High Precision Targeting Research
Can a single pixel captured in-flight yield precise ground coordinates in real time?
Despite perception, advanced, long-range military targeting systems are not, in fact, particularly accurate. A Michigan company won a Naval Research Lab contract to develop an experimental system to translate — in real-time — pixels from live aircraft reconnaissance photos into accurate targeting coordinates. The system combined camera angle and focal length with high precision GPS and inertial guidance data to correlate pixels to specific location coordinates. I was contracted to create a real-time, in-flight system from the original post-processing system. It would take more than a year of work to determine success.
The concurrency, timing, data production, and data consumption of the system’s individual sub-systems were extraordinarily demanding. From the outset, it was entirely possible that a realtime system could not be done.
I assembled a high-speed PC/104 stack running QNX. I solved the real-time logging, filtering, data acquisition, and testing challenges by creating individual executables for each major software component of the system. Each executable possessed standardized mechanisms for publishing to and consuming data from the others. A single executor coordinated startup and the inter-process subscription process of the executables.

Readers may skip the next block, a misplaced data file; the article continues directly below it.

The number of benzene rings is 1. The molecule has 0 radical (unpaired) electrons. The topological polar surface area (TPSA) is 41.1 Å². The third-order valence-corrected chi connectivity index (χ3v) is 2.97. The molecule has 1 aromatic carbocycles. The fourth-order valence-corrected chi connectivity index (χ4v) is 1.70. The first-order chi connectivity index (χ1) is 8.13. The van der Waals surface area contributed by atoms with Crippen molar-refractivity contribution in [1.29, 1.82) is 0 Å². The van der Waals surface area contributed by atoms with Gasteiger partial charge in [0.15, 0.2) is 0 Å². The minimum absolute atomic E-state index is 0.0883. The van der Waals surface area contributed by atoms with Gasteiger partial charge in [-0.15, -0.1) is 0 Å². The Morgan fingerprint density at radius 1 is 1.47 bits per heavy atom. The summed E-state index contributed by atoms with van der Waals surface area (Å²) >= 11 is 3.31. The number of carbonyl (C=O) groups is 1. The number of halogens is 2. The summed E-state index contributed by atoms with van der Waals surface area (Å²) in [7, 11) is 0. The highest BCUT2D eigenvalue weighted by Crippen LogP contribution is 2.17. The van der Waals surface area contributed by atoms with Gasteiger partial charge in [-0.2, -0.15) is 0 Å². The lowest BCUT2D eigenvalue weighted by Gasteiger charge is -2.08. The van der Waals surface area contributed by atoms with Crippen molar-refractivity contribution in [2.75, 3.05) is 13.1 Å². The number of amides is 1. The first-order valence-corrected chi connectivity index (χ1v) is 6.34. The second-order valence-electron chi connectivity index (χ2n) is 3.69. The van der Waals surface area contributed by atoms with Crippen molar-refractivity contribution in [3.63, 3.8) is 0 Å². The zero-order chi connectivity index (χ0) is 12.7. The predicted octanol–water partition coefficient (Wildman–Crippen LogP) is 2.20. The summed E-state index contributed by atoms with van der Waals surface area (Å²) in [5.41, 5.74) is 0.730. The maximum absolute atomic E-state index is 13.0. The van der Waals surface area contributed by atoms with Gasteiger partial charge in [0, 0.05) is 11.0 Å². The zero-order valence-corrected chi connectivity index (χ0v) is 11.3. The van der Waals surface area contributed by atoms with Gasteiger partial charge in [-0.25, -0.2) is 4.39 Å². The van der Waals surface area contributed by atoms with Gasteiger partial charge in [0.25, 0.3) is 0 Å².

The system allowed extensive testing with simulators for the camera, GPS, and inertial guidance data on the ground before flight testing. Ultimately, it proved successful enough to secure further research funding and spawn derivative versions.
When the system was ported to another platform, military engineers informed my contract client that I had (unknowingly) implemented a textbook version of a particular military specification for real-time software.